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Would you use your own chatbot?


Felipe Magalhães Bonel
“I’m sorry, I wasn’t able to understand your message. Mind saying that again with different words?”

Would you use your own chatbot?

If the answer to this question is a daunting “no”, then maybe the time has come for you to rethink some important matters.

Why am I saying this? Well, because there is nothing more harmful to the implementation of a new interface or communication channel than a poorly designed user experience. And since that, unfortunately, is becoming more of a rule than an exeption, it is really important that we discuss usability-centered approaches to not end up holding hands with certified agnostics who keep insisting in punchlines such as “well, chatbots don’t work at all” or “virtual assistants aren’t getting there because this or that algorithm isn’t sharp enough.”

Nonsense! Here, between us, now: I have never seen, during my carreer as a product/UX person, a single human being blaming mobile for the gargantuanic amount of bad apps on the market, nor have I seen anybody having the courage to say “oh, this graphic interface hype won’t last much longer”. No. We should be thinking of ways to overcome this hype on the expectations created upon new technologies and get to understand what are the fundamental questions to be asked before putting effort into creating a potential frustration generator. I am serious — between doing it lazily and not doing at all, sometimes the second choice is a wiser option.

First things first: this might be the most complex question to ask yourself and, therefore, it is certainly the most important one. From a practical and pragmatic point of view, your virtual assistant is able to help somebody acheive any objective? If yes, move on. If the point is “oh, but I want one!”, hold your horses, buddy.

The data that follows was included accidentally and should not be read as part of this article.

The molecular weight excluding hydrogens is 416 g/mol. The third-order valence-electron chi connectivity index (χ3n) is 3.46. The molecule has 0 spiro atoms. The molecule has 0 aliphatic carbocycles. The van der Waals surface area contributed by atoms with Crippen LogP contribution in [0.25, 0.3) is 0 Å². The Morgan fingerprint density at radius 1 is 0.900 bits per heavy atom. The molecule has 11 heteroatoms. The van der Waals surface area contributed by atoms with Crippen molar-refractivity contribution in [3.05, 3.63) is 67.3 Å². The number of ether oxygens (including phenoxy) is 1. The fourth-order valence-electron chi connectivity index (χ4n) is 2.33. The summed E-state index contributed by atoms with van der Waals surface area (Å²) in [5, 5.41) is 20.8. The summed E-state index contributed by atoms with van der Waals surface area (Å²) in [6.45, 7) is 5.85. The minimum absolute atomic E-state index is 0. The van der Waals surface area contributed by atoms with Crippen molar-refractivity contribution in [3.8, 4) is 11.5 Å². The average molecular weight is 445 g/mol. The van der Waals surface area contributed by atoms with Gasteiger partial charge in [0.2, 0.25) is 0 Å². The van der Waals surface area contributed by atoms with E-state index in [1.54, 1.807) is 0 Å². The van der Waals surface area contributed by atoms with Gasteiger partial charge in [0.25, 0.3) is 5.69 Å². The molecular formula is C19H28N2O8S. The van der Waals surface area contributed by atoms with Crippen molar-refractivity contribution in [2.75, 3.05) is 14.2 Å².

“B-b-but Gartner said that, by 2020, 85% of companies will be using automated interfaces to inteeract with their customers! I need to have a chatbot.”

Aaaaaall right. 2020 is in less than four months, and I really would like to think that 85% of customer service around the world could be automated, conversational, massive-one-to-one by then. Since we’re quite distant from that acheiving that KPI, what we have on the real world is a massive amount of purposeless bots running around messenger apps. These guys end up being more a source of constant headaches for the users than a cluster of efficient solution providers, unfortunately.

I guarantee: the amount of people potentially interested in talking to an institutional chatbot in order to ask the year that your enterprise was estabilished, who are the key employees and what is the market niche in which you operate should be close to zero. Thad said, it is highly recommended that you drill down deep in your business database to understand three basic things:

  • What are my customers’ main pain points?
  • Can these pain points be addressed with a conversational flow?
  • Do I have systemic conditions (databases, microservices, APIs) to enrich these flows with relevant information?

Affirmative answers to the questions above, if neatly organized, can be great material for organizing a consistent implementation roadmap, centering on your user pains and on guaranteeing true ROI for your business.

This is a marvelous gain-gain case, as it ensures previsibility and efficiency on the implementation and, most importantly, good nights of sleep with clear conscience that no consumer is calling you names because the chatbot told him to install your mobile app on his cell phone to gain access to a transactional interaction that you prioritized on the conversational channel without being able to do so.

With the above-mentioned roadmap (or at least a first sketch) in hands, a praiseworthy next step should ensure that the approach to the conversational flow design will be suitable for your main objective. Much of the process of dialog writing involves driving the user toward solving their problems, which demands some sharp predictive skills. In this scenario, nothing more reasonable than to formulate use hypotheses based on the maximum information at hand about your users’ behaviours, how they are satisfied with your customer service and, most importantly, all of the efficiency and retention metrics that you can gather.

“Researching user behaviour is for pussies, here we have a foolproof feeling”.